Sea to Sky

Whistler Train Wreck (easy)

  • 2km return, 30 metre elevation gain
  • 1 hour, return
  • traverse a suspension bridge, over the Cheakamus River, to get to the graffiti covered train cars (6) from the 1956 historic train wreck. This is a popular hike so expect crowds on weekends and holidays. Dogs are allowed.

Nairn Falls (easy)

  • 3km return, minimal elevation change
  • 1.5 hours, return
  • the trail leads to two viewing platforms that over look both the upper and lower Nairn Falls

Alexander Falls (easy)

  • 2.5km return, negligible elevation change
  • 2 hours, return
  • if the weather is cold enough you can witness the Alexander Falls completely frozen. Starting from Callaghan Country it is possible to snowshoe right to the base of the frozen falls.

Elfin Lakes (difficult)

  • 22km return, 700 metre elevation change
  • 7 – 10 hours to complete (or stay overnight)
  • this hike is for well-prepared seasoned snowshoers. The trail is well-marked and the views are stunning.

Fraser Valley

Elk Mountain – Chilliwack (moderate)

  • 8km return, 770 metre elevation change
  • 4 hours, return
  • head uphill to enjoy an incredible viewpoint overlooking the Fraser Valley (including Cultus Lake and Mount Baker). The terrain isn’t challenging but the duration of the hike has us marking it as “moderate” as a 4 hour hike may be too lengthy for some families

Lightning Lake Loop – Manning Park (moderate)

  • 9km return, relatively flat terrain
  • 4 hours, return
  • Lightning Loop is a trail popular in both the summer and winter. The flatness of the loop makes it appealing to families however we’ve marked the trail as “moderate” due to the length of time it takes to complete.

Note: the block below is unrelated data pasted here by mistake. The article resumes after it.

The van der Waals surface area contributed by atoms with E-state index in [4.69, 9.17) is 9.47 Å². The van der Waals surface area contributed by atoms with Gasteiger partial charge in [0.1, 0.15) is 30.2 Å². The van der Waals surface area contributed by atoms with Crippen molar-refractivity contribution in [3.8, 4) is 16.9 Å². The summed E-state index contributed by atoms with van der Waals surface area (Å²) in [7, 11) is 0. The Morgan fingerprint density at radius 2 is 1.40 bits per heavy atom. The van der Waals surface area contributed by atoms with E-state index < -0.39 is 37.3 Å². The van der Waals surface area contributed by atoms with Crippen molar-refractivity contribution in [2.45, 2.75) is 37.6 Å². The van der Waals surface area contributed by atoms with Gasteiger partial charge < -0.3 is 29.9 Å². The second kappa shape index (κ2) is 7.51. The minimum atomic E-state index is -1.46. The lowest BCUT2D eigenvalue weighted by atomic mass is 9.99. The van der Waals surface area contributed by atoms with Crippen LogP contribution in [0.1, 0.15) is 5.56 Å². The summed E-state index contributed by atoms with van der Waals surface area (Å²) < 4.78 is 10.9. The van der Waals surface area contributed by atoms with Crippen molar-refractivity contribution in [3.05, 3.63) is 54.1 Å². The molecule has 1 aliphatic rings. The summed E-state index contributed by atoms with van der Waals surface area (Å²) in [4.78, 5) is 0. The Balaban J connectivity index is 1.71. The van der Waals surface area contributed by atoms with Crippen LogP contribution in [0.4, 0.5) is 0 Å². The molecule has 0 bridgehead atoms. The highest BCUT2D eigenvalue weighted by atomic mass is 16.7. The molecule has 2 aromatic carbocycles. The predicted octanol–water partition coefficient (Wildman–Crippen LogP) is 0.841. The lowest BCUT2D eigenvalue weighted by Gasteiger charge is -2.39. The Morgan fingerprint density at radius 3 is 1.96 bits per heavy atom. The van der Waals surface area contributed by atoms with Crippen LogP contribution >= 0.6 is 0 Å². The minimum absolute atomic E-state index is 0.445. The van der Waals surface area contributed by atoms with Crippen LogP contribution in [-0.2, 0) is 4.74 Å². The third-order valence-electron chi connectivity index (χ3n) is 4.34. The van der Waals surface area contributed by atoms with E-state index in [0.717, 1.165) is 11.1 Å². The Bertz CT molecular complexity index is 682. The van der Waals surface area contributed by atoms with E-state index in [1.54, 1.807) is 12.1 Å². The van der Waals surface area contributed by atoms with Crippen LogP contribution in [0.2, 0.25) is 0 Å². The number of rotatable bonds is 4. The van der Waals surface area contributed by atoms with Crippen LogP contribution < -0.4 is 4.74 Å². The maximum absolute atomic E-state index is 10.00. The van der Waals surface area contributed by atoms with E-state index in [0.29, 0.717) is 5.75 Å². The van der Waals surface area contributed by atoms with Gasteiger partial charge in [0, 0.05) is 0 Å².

Before You Go Snowshoeing:

Safety is the #1 factor to consider when planning a snowshoeing excursion for your family. Even if you are heading out on trails associated with a resort (e.g. Cypress, Grouse, or Seymour) it is a good idea to plan for the worst-case-scenario.

  • Light – daylight disappears quickly and you don’t want to be caught in the dark. Pack a head lamp – they take up minimal space and tend to have great battery life
  • Heat source – pack waterproof matches (or lighter)in case you need to start a fire to keep warm.
  • Food – always ensure you have extra food and water for everyone in your group.
  • Clothing – pack layers. Snowshoeing in the mountains means being ready for changing conditions. It may feel balmy in downtown Vancouver but as you get to higher elevations, and the day turns to night, the temperatures can drop drastically.
  • Way-finding – be prepared with a map and a compass. Cel phones die, frequently the cold temperatures cause the batteries to exhaust faster than usual. Knowing how to read a compass can be life saving.
  • First aid – I think most parents travel with a basic first aid kit (kids are always sprouting scraped and bleeding knees).
  • For a complete and detailed list of essential items to bring with you on your snowshoeing outing, we strongly recommend you visit the North Shore Rescue’s informative website.